Competency Modelling

The Civis framework approaches Talent Management as a competency-based practice where decisions are driven by three (3) layers: organizational core competencies, position-specific competencies, and mission-critical competencies.

What is competency modelling?

A competeny model identifies the unique combination of skills and aptitudes your organization requires to reinforce or shift its culture, and to compete in the marketplace. The competency model should lead to the creation of competency profiles unique to each role. Those profiles should include a detailed definition of the role, but also a description of the knowledge, experience, skills and personal traits (demonstrated through clear defined behaviors) required for the role. The level of mastery expected for a specific role should also be included. Complex profiles hold up to 7 levels (from Novice to Master) and clearly describe what behaviors and deliverables are associated to each level of mastery for any given competency. Ask our consultants how competency profiling can support your operations


Employee Value Propositon (EVP)

An EVP is a percieved value resulting from the combination of all the tangible and intangible benefits an organization provides in return for an employee's time, effort and productivity. It spans beyond compensation to include factors such as corporate culture, rewards, management style, training and development, advanced opportunities, the fundamental values of the organization and whether those values are actively demonstrated. Research shows that 42% of high-performing organizations have a formal EVP.

Only a meaningful employee value proposition creates the WIN-WIN situation in which Organizations can experience a high level of energy, motivation, passion and workforce loyalty, while employees experience pride in their work along with a high level of personal satisfaction, which can also be observed in the gift of their discretionary effort.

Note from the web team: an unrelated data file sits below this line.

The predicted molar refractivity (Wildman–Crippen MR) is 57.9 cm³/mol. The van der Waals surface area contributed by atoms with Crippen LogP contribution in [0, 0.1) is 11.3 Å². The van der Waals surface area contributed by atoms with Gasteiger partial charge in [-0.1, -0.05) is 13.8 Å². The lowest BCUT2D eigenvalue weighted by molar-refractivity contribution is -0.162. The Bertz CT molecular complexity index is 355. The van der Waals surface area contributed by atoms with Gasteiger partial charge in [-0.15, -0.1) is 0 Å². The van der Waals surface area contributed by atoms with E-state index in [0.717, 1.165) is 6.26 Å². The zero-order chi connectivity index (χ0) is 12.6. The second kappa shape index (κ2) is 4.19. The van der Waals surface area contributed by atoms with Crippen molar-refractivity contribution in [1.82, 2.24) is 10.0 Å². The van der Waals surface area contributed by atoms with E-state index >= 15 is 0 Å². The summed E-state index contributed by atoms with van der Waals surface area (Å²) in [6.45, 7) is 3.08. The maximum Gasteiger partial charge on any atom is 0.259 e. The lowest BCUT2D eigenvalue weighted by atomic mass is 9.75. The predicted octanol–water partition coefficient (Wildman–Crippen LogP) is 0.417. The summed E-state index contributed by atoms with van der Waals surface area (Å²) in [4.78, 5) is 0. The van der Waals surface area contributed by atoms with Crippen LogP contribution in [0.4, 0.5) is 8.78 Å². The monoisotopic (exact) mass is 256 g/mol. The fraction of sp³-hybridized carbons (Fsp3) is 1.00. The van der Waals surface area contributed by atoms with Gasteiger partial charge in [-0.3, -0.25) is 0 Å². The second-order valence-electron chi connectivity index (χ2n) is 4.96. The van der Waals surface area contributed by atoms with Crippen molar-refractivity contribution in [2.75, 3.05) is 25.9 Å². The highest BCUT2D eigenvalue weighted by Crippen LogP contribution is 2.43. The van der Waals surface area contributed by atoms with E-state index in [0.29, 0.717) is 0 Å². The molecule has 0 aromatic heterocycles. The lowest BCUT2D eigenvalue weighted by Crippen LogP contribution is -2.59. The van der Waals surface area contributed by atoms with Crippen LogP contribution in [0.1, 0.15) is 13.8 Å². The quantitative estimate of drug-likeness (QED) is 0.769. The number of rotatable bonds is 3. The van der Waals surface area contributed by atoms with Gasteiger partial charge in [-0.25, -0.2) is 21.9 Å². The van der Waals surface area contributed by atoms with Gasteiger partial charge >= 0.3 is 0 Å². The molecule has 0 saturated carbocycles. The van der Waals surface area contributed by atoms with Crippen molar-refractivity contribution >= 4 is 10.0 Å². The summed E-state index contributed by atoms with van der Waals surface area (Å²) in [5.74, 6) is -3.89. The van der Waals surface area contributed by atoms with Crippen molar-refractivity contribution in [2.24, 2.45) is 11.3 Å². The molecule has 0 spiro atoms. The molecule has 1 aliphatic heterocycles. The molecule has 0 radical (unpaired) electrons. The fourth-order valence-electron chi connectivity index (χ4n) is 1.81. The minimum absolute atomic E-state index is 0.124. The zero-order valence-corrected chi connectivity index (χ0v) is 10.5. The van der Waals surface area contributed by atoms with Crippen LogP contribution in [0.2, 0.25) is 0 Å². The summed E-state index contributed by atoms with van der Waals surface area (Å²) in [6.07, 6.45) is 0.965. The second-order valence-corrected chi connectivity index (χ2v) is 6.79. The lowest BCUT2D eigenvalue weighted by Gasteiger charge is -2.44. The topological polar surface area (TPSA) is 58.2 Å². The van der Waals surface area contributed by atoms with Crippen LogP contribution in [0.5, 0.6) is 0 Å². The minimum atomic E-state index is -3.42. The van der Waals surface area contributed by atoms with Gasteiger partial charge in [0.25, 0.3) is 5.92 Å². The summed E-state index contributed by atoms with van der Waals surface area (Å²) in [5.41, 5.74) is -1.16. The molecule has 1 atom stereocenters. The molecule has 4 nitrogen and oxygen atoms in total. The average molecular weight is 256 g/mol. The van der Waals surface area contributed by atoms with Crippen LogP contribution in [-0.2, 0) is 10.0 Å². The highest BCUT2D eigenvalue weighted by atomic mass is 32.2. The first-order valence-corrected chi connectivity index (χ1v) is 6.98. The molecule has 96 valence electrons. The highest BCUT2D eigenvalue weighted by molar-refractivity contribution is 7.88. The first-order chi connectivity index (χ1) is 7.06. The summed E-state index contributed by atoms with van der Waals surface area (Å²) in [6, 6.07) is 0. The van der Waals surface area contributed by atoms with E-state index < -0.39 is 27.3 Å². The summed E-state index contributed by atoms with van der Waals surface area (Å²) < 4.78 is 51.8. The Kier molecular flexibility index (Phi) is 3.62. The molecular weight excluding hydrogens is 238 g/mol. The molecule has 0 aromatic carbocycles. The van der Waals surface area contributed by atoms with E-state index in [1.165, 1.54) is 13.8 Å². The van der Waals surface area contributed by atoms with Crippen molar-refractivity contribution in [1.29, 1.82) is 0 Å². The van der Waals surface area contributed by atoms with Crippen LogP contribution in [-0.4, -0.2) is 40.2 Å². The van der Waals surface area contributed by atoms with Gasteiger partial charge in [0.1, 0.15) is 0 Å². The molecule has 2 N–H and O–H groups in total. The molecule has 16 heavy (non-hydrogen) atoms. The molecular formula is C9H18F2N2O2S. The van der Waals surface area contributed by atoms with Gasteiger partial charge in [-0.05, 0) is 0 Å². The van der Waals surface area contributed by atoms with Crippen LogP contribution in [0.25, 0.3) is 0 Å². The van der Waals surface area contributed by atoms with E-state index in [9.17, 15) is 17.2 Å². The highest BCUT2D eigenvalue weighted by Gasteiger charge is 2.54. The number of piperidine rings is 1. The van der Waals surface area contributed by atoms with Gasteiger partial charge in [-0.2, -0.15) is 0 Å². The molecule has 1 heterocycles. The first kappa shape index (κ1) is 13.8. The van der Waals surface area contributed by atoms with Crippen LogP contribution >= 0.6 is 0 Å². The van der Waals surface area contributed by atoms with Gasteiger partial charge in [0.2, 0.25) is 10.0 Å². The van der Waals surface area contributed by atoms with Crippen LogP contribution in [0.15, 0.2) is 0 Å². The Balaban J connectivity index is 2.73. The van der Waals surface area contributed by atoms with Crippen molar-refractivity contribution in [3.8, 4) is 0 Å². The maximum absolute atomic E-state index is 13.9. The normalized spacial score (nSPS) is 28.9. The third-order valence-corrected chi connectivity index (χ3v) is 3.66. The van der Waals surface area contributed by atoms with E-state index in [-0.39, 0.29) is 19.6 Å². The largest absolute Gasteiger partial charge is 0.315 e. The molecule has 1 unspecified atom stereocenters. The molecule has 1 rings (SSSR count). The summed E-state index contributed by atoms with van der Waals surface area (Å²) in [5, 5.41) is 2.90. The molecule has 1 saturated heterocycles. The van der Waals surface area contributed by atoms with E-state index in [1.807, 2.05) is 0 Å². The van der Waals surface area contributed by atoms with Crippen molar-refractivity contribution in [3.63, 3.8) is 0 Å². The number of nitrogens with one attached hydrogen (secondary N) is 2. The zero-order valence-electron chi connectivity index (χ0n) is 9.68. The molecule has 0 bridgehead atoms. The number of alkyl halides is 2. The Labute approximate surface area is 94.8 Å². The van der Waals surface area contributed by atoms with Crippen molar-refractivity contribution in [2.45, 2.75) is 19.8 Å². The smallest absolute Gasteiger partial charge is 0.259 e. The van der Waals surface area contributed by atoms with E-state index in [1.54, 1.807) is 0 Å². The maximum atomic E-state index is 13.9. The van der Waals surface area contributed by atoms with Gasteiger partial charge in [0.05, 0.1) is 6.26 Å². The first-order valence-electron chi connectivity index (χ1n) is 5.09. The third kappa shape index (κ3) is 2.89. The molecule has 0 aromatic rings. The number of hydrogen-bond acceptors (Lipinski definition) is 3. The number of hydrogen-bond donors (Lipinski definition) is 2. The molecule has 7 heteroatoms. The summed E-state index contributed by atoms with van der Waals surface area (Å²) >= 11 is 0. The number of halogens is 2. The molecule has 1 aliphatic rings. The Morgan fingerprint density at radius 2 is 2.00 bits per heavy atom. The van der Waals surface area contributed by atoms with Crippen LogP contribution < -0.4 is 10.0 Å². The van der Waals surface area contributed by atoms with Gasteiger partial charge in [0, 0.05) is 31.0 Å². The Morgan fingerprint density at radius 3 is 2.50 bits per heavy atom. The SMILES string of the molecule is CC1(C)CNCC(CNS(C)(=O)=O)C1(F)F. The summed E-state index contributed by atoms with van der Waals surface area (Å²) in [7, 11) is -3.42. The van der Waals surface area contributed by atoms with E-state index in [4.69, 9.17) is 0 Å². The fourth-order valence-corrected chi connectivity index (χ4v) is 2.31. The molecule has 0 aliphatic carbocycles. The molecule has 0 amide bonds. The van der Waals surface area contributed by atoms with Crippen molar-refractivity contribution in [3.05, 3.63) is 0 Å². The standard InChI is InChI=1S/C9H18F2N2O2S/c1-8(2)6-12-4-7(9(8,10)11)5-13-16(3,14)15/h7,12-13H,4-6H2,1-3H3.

"The extent to which employees connect with your organization's EVP determines the amount of discretionary effort they commit to bringing the company culture, mission, vision and values to life."

A strong EVP (one that accurately reflects your business, its values and its culture) helps attract, retain, motivate and engage your workforce. Based on the same principles, a review of your existing EVP could effectivelly reengage an apathetic workforce and reignite greater levels of performance.

The employee experience is also intimately linked to an organization's reputation and the brand promise to its customers. Because HR can't control the company reputation, the external perceptions or the value of the external brand, people are the key factor in delivering the brand's promise. Similarly, organizations cannot control how employees deliver their brand, nor the extent to which they are "living" their brand. Brand and company reputation are key factors in attracting and retaining talent.

Ask our consultants how you can develop an effective EVP

Did you know?

According to the Executive Board western economies experienced an average 24% dip in employee satisfaction over the last 10 years. A 21% increase in compensation is needed to lure candidates who feel that an Employee Value Proposition is unattractive. But only an 11% premium is needed to draw candidates who feel the Employee Value Proposition is attactive.